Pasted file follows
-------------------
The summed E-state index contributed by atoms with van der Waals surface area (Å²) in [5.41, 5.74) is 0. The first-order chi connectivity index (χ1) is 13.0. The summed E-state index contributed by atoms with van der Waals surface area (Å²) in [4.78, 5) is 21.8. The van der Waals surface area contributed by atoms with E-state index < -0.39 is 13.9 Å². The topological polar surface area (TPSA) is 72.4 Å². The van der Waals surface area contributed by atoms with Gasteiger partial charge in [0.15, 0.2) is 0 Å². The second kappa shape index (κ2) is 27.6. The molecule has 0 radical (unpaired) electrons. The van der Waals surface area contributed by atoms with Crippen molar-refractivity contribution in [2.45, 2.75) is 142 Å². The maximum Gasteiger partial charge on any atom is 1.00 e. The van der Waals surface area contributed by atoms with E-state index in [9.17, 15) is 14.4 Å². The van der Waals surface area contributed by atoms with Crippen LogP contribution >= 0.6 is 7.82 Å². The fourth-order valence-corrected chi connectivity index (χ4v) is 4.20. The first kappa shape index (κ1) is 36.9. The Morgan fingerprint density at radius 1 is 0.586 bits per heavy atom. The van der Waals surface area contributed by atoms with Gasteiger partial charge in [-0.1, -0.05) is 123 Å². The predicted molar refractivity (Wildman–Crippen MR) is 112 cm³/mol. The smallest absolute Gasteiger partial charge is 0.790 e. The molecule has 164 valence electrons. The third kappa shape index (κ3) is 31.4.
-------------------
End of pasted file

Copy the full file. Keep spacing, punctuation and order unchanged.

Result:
The summed E-state index contributed by atoms with van der Waals surface area (Å²) in [5.41, 5.74) is 0. The first-order chi connectivity index (χ1) is 13.0. The summed E-state index contributed by atoms with van der Waals surface area (Å²) in [4.78, 5) is 21.8. The van der Waals surface area contributed by atoms with E-state index < -0.39 is 13.9 Å². The topological polar surface area (TPSA) is 72.4 Å². The van der Waals surface area contributed by atoms with Gasteiger partial charge in [0.15, 0.2) is 0 Å². The second kappa shape index (κ2) is 27.6. The molecule has 0 radical (unpaired) electrons. The van der Waals surface area contributed by atoms with Crippen molar-refractivity contribution in [2.45, 2.75) is 142 Å². The maximum Gasteiger partial charge on any atom is 1.00 e. The van der Waals surface area contributed by atoms with E-state index in [9.17, 15) is 14.4 Å². The van der Waals surface area contributed by atoms with Crippen LogP contribution >= 0.6 is 7.82 Å². The fourth-order valence-corrected chi connectivity index (χ4v) is 4.20. The first kappa shape index (κ1) is 36.9. The Morgan fingerprint density at radius 1 is 0.586 bits per heavy atom. The van der Waals surface area contributed by atoms with Gasteiger partial charge in [-0.1, -0.05) is 123 Å². The predicted molar refractivity (Wildman–Crippen MR) is 112 cm³/mol. The smallest absolute Gasteiger partial charge is 0.790 e. The molecule has 164 valence electrons. The third kappa shape index (κ3) is 31.4.